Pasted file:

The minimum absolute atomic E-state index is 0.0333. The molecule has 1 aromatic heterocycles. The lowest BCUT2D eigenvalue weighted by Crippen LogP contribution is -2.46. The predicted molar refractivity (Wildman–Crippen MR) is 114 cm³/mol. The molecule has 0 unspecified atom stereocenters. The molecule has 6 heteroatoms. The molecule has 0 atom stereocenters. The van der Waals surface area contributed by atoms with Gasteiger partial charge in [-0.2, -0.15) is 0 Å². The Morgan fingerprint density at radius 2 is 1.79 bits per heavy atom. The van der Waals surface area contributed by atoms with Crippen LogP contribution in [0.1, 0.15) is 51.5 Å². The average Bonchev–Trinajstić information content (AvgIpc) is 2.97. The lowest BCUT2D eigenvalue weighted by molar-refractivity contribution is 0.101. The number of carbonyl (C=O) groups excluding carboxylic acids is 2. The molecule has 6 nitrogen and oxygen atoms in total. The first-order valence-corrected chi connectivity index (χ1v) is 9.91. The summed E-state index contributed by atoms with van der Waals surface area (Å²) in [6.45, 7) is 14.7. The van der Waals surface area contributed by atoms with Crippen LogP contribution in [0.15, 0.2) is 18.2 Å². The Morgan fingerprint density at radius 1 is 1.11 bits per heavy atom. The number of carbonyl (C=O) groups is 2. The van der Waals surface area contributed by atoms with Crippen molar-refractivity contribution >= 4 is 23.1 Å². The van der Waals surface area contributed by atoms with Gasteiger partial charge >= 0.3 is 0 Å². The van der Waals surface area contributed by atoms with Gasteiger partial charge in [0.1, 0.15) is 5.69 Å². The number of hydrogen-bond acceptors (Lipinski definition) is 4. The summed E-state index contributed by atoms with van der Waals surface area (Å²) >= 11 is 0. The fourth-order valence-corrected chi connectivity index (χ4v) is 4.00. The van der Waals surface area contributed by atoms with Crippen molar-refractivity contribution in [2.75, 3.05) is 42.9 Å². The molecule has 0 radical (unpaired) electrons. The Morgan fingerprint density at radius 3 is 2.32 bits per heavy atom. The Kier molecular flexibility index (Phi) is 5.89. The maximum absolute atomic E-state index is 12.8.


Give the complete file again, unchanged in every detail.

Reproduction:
The minimum absolute atomic E-state index is 0.0333. The molecule has 1 aromatic heterocycles. The lowest BCUT2D eigenvalue weighted by Crippen LogP contribution is -2.46. The predicted molar refractivity (Wildman–Crippen MR) is 114 cm³/mol. The molecule has 0 unspecified atom stereocenters. The molecule has 6 heteroatoms. The molecule has 0 atom stereocenters. The van der Waals surface area contributed by atoms with Gasteiger partial charge in [-0.2, -0.15) is 0 Å². The Morgan fingerprint density at radius 2 is 1.79 bits per heavy atom. The van der Waals surface area contributed by atoms with Crippen LogP contribution in [0.1, 0.15) is 51.5 Å². The average Bonchev–Trinajstić information content (AvgIpc) is 2.97. The lowest BCUT2D eigenvalue weighted by molar-refractivity contribution is 0.101. The number of carbonyl (C=O) groups excluding carboxylic acids is 2. The molecule has 6 nitrogen and oxygen atoms in total. The first-order valence-corrected chi connectivity index (χ1v) is 9.91. The summed E-state index contributed by atoms with van der Waals surface area (Å²) in [6.45, 7) is 14.7. The van der Waals surface area contributed by atoms with Crippen LogP contribution in [0.15, 0.2) is 18.2 Å². The Morgan fingerprint density at radius 1 is 1.11 bits per heavy atom. The number of carbonyl (C=O) groups is 2. The van der Waals surface area contributed by atoms with Crippen molar-refractivity contribution >= 4 is 23.1 Å². The van der Waals surface area contributed by atoms with Gasteiger partial charge >= 0.3 is 0 Å². The van der Waals surface area contributed by atoms with Gasteiger partial charge in [0.1, 0.15) is 5.69 Å². The number of hydrogen-bond acceptors (Lipinski definition) is 4. The summed E-state index contributed by atoms with van der Waals surface area (Å²) >= 11 is 0. The fourth-order valence-corrected chi connectivity index (χ4v) is 4.00. The van der Waals surface area contributed by atoms with Crippen molar-refractivity contribution in [2.75, 3.05) is 42.9 Å². The molecule has 0 radical (unpaired) electrons. The Morgan fingerprint density at radius 3 is 2.32 bits per heavy atom. The Kier molecular flexibility index (Phi) is 5.89. The maximum absolute atomic E-state index is 12.8.